Other RT “propaganda” included reporting on the Occupy Wall Street protests and examining the environmental dangers from “fracking,” issues that also have been widely covered by the domestic American media. Apparently, whenever RT covers a newsworthy event – even if others have too – that constitutes “propaganda,” which must be throttled to protect the American people from the danger of seeing it.
If you bother to study the Jan. 6 report’s addendum, it is hard not to conclude that these “hand-picked” analysts were either stark-raving mad or madly anti-Russian. Yet, this “Intelligence Community Assessment” is now beyond questioning unless you want to be labeled a “Kremlin stooge” or “Putin’s useful idiot.” [An earlier State Department attack on RT was equally ridiculous or demonstrably false.]
And, by the way, it was President Obama’s Director of National Intelligence James Clapper who testified under oath that the analysts from the three agencies were “hand-picked.” That means that they were analysts personally selected by Obama’s intelligence chiefs from three agencies – not “all 17” as the American public was told over and over again – and thus were not even a full representation of analysts from those three agencies. Yet, this subset of a subset is routinely described as “the U.S. intelligence community,” even after major news outlets finally had to retract their “all 17” canard.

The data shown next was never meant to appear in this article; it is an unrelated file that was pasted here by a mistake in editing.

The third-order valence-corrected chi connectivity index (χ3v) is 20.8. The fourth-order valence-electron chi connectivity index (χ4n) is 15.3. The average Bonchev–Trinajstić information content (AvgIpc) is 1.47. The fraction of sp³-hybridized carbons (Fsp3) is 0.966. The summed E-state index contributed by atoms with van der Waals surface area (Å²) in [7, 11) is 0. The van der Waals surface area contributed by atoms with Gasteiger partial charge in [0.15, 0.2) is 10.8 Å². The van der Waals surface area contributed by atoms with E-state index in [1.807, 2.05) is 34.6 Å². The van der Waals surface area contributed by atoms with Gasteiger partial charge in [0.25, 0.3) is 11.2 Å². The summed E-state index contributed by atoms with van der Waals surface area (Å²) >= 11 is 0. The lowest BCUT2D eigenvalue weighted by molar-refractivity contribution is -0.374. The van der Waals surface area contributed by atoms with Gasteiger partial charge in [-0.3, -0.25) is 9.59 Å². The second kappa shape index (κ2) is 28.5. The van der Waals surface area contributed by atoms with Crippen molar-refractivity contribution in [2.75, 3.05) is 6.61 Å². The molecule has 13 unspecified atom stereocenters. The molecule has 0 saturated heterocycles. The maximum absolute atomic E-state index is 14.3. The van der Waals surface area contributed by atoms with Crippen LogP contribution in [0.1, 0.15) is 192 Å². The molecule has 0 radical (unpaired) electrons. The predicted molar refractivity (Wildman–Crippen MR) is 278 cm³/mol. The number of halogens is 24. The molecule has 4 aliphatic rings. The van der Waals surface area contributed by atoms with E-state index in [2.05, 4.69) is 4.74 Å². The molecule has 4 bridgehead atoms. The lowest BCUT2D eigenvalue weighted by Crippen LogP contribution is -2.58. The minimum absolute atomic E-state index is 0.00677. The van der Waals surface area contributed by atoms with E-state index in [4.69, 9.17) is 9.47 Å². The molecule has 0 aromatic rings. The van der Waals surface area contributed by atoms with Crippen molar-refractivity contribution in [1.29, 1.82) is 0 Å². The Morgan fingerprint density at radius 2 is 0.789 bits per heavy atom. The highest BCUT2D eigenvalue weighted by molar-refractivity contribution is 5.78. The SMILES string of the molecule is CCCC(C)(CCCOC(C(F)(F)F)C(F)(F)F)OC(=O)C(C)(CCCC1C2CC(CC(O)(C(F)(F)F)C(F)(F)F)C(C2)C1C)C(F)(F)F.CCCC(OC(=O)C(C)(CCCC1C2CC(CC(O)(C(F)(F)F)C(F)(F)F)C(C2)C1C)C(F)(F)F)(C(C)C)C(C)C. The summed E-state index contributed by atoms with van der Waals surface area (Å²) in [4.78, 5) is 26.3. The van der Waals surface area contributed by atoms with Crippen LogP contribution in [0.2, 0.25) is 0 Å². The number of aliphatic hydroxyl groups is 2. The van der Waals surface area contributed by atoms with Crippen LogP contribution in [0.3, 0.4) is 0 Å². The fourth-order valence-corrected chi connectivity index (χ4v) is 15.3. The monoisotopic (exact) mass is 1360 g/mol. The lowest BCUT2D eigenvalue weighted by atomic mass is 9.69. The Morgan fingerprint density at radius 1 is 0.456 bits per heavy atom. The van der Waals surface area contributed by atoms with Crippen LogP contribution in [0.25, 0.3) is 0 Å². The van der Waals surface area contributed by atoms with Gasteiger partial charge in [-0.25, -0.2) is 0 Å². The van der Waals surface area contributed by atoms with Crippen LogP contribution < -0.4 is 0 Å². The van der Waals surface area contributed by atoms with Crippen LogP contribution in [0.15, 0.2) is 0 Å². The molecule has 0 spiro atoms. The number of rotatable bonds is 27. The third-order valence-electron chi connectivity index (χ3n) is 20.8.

So, the myth of the intelligence community’s consensus lives on. For instance, in an upbeat article on Tuesday about the U.S. government’s coercing RT into registering as a foreign agent, Washington Post reporters Devlin Barrett and David Filipov wrote, “U.S. intelligence agencies have concluded that the network and website push relentlessly anti-American propaganda at the behest of the Russian government.”